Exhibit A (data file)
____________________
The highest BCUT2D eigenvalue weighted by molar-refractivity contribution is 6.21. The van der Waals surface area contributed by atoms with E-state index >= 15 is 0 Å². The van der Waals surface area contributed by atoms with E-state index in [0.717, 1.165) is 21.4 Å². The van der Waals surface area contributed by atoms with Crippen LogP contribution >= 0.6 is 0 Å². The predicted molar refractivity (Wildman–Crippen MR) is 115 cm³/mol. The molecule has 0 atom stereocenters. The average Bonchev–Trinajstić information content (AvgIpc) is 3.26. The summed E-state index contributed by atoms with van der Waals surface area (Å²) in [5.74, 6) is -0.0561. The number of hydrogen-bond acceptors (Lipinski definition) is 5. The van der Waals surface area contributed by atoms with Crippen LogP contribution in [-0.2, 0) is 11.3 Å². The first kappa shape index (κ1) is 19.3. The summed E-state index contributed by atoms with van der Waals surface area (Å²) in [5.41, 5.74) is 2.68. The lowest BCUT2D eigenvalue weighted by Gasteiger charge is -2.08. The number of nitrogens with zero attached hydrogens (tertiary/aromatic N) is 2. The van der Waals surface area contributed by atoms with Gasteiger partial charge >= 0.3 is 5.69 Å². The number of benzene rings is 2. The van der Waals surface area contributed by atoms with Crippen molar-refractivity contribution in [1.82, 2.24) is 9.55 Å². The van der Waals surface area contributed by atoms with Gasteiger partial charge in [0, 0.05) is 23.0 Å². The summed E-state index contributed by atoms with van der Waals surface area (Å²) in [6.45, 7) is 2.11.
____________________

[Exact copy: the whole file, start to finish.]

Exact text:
The highest BCUT2D eigenvalue weighted by molar-refractivity contribution is 6.21. The van der Waals surface area contributed by atoms with E-state index >= 15 is 0 Å². The van der Waals surface area contributed by atoms with E-state index in [0.717, 1.165) is 21.4 Å². The van der Waals surface area contributed by atoms with Crippen LogP contribution >= 0.6 is 0 Å². The predicted molar refractivity (Wildman–Crippen MR) is 115 cm³/mol. The molecule has 0 atom stereocenters. The average Bonchev–Trinajstić information content (AvgIpc) is 3.26. The summed E-state index contributed by atoms with van der Waals surface area (Å²) in [5.74, 6) is -0.0561. The number of hydrogen-bond acceptors (Lipinski definition) is 5. The van der Waals surface area contributed by atoms with Crippen LogP contribution in [-0.2, 0) is 11.3 Å². The first kappa shape index (κ1) is 19.3. The summed E-state index contributed by atoms with van der Waals surface area (Å²) in [5.41, 5.74) is 2.68. The lowest BCUT2D eigenvalue weighted by Gasteiger charge is -2.08. The number of nitrogens with zero attached hydrogens (tertiary/aromatic N) is 2. The van der Waals surface area contributed by atoms with Gasteiger partial charge >= 0.3 is 5.69 Å². The number of benzene rings is 2. The van der Waals surface area contributed by atoms with Crippen molar-refractivity contribution in [1.82, 2.24) is 9.55 Å². The van der Waals surface area contributed by atoms with Gasteiger partial charge in [0, 0.05) is 23.0 Å². The summed E-state index contributed by atoms with van der Waals surface area (Å²) in [6.45, 7) is 2.11.